France and Switzerland are two of Europe’s most appealing destinations, but they’re constantly changing, so I’ve gathered these new items for your 2018 travel planning.
In Paris, prices at the Eiffel Tower are up nearly 50 percent to help fund a 15-year renovation, including a bulletproof, eight-foot glass wall around the tower’s base. It now costs about $30 to ride the elevator to the top, $19 for just the two lower levels, or $12 to climb the stairs to the first or second level.
At two other major Paris sights — Notre-Dame and Sacre-CSur — a modest dress code is being enforced; visitors with shorts or uncovered shoulders may be turned away. Renovations continue at the Carnavalet, a museum dedicated to the history of Paris, keeping it closed through 2019.
Due to legal challenges, Uber in Paris is no longer much cheaper than taxis, and may cost more than taxis at peak times. And when considering Uber, note that private cars don’t enjoy the privileged access that taxis do in the town center.
Last summer, Paris’ regional transit authority announced plans to drop the term “RER” and instead use “train” for commuter rail lines A through K. Similarly, the French railway is changing the name of its network of high-speed trains from “TGV” (high-speed trains) to “InOui.”
Thanks to deregulation, inter-city and international bus service from Paris is improving. Ouibus and Flixbus are cutting costs drastically and amping up onboard comfort with Wi-Fi and more spacious seats. For example, Flixbus runs direct and cheap bus service from Paris to the island abbey of Mont St-Michel.
It’s also easier to travel from Paris to the Dordogne River Valley, an area known for its prehistoric cave art. A new high-speed train between Paris and Bordeaux has reduced travel time to two hours. Your best bet to see prehistoric caves there is to reserve ahead for a tour of the new, high-tech Lascaux IV, a replica reproducing all of the original Lascaux cave art.
Sound-and-light shows employing new laser technology are trendy these days and a highlight at several French chateaux. In Auvers-sur-Oise, Chateau d’Auvers’ new show incorporates sound, light and video to teach visitors about the Impressionist painters (such as Van Gogh and Cezanne) who left their mark on this area. In the Loire Valley, renovation is complete at the island chateau in Azay-le-Rideau, and its sound-and-light show is back on. At Chateau Royal d’Amboise, the dramatic sound-and-light show — complete with lavish costumes, battle scenes and fireworks — now comes with an English audioguide to follow the narration.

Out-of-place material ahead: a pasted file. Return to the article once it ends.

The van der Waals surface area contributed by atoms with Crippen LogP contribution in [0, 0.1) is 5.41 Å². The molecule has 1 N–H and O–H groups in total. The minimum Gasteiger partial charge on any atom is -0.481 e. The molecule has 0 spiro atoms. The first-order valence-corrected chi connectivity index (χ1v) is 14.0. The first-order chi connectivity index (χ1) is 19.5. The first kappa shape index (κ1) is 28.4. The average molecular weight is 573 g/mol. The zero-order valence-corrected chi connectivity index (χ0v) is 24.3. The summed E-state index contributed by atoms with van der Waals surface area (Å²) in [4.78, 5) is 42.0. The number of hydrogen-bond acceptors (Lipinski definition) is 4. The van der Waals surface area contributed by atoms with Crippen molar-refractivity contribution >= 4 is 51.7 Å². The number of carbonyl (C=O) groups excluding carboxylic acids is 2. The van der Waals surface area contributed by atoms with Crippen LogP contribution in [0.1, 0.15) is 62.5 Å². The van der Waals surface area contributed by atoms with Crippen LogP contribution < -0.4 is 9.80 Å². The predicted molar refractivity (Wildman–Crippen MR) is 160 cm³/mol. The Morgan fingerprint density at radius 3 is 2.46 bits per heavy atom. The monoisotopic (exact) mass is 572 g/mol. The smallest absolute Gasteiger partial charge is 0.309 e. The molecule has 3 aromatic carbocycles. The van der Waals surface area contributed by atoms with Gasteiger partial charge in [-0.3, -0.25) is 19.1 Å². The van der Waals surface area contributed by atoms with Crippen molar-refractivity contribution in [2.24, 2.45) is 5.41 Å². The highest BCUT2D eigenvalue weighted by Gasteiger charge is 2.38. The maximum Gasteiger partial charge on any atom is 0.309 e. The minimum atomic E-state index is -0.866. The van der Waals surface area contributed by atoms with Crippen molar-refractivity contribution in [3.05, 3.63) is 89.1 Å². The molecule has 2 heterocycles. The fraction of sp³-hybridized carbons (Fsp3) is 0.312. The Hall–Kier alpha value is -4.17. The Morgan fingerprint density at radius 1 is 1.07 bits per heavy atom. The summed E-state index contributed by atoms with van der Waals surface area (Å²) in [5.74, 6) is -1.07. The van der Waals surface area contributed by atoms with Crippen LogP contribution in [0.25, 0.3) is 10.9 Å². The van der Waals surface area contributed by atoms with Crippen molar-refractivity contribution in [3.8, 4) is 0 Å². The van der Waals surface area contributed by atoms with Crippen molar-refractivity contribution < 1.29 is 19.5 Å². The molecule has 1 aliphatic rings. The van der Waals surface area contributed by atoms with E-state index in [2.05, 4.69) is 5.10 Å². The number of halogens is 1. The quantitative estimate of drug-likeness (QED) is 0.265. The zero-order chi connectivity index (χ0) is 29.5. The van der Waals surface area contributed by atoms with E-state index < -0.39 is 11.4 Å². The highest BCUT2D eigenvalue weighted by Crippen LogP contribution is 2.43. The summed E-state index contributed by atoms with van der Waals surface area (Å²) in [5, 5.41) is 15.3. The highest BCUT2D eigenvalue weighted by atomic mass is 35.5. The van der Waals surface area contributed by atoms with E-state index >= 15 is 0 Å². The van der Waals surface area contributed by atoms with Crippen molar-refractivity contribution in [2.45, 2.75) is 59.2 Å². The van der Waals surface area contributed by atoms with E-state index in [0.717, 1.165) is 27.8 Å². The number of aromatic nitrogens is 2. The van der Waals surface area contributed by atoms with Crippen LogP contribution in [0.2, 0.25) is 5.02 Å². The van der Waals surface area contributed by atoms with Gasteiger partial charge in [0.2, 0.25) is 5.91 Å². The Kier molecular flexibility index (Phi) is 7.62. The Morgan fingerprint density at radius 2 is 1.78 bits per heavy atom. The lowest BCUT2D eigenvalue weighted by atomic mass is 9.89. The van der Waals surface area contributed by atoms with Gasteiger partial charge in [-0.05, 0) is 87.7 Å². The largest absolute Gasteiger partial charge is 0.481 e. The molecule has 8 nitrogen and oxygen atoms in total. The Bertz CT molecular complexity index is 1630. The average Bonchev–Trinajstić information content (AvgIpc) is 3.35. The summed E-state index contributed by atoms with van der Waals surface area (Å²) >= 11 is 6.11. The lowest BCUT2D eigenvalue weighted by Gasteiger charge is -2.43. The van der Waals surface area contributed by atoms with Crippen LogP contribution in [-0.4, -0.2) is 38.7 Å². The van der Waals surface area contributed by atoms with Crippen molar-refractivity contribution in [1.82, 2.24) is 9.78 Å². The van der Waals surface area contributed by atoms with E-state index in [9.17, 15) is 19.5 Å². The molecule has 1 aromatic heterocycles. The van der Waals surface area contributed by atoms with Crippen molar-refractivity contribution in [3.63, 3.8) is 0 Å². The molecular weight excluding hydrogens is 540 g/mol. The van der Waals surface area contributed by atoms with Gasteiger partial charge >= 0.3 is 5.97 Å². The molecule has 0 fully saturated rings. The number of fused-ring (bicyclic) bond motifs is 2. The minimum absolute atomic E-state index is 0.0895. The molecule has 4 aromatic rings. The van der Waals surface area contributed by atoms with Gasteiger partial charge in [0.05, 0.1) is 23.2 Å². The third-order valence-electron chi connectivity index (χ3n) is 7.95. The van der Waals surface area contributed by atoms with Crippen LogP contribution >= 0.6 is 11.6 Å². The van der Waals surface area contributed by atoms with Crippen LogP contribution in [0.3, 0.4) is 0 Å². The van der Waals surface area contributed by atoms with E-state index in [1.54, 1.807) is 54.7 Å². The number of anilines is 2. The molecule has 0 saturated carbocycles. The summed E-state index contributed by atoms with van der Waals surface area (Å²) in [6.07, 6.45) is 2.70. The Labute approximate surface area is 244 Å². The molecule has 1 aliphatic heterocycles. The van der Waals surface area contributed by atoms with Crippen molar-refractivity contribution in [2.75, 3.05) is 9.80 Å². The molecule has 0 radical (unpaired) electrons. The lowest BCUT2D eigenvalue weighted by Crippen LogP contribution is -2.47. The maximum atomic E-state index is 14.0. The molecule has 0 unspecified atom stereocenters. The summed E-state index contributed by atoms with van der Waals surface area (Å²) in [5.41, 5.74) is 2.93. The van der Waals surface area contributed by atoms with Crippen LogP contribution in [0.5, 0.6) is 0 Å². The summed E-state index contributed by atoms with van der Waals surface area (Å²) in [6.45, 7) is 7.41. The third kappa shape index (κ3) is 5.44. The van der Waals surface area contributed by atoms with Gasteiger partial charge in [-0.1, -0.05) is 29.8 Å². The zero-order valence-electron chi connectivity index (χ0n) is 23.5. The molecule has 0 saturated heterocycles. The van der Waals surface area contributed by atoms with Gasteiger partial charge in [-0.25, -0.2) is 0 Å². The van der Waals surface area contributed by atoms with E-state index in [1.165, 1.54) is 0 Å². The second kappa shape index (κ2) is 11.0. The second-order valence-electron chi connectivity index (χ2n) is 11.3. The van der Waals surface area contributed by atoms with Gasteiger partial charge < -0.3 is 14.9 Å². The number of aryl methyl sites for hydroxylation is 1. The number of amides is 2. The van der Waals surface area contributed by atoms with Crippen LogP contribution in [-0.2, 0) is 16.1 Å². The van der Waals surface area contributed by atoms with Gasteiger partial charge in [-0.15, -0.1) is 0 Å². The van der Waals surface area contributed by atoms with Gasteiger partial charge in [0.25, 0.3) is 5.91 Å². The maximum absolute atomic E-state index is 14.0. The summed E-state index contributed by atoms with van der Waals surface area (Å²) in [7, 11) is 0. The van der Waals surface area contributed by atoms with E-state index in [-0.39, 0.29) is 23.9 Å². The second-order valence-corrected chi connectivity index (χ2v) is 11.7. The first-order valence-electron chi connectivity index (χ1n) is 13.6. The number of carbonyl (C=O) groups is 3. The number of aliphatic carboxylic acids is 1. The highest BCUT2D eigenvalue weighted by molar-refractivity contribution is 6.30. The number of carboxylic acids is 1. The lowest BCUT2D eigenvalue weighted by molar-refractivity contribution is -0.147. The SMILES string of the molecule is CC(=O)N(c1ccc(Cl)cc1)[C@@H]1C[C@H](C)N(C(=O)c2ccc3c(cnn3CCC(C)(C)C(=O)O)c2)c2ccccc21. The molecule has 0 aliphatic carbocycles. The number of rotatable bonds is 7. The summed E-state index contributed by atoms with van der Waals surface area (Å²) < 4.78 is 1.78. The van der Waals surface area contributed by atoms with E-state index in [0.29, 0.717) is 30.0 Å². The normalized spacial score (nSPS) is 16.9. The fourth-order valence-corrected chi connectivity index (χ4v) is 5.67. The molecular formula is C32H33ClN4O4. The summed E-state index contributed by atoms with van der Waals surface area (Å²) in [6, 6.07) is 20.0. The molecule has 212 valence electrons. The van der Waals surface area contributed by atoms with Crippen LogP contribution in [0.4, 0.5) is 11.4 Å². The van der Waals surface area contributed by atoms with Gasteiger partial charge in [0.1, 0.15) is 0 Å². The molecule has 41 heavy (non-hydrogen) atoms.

To the south in Provence, several new sights have popped up. Arles’ LUMA Foundation — a 180-foot-tall Frank Gehry-designed aluminum tower — houses a resource and exhibition center for artists. In Nîmes, the Roman World Museum is slated to open this summer in a futuristic building across from the Roman arena. It will feature an archaeological collection from the 7th century B.C. to the Middle Ages, and a rooftop garden with city views.
Next door, in the French Riviera, Nice’s Russian Cathedral has reopened after a two-year, $23 million renovation, which included finishing frescoes untouched since World War I. A new tramway line will eventually link Nice with its airport (running parallel to the Promenade des Anglais a few blocks inland); service should start by the end of 2018.
To the east, Switzerland offers its own set of new scenic treats. Near Lake Geneva, the Diablerets summit now features the Peak Walk suspension bridge, which stretches 350 feet from the top of the lift to the mountain’s highest point.
In my favorite corner of Switzerland, those ascending the Schilthorn (a famous mountain in the Berner Oberland) can stop at the midpoint cable-car station of Birg and try out the Thrill Walk, a 600-foot-long see-through catwalk bolted to the cliff side. More adventurous (in their imagination) travelers can also tightrope across a cable bridge (there’s a net), cross a section of glass flooring, or crawl through a chain-link tube — all with views to the valley below. Also, those traveling with a Swiss Travel Pass can now use their rail pass to reach the Schilthorn summit for free.
Part of the joy of Swiss travel is its wonderful train system, which is continually being improved. One of the heavily marketed scenic rail journeys, the William Tell Express, is now called the Gotthard Panorama Express. (It’s still the same trip, half by boat and half by train, from Luzern to the Italian-speaking region of Ticino.) And passenger trains have started using the new Gotthard Base Tunnel, the longest railway tunnel in the world. At 35 miles long, it cuts about 30 minutes off the travel time between Zürich and Milan.
— Tribune Content Agency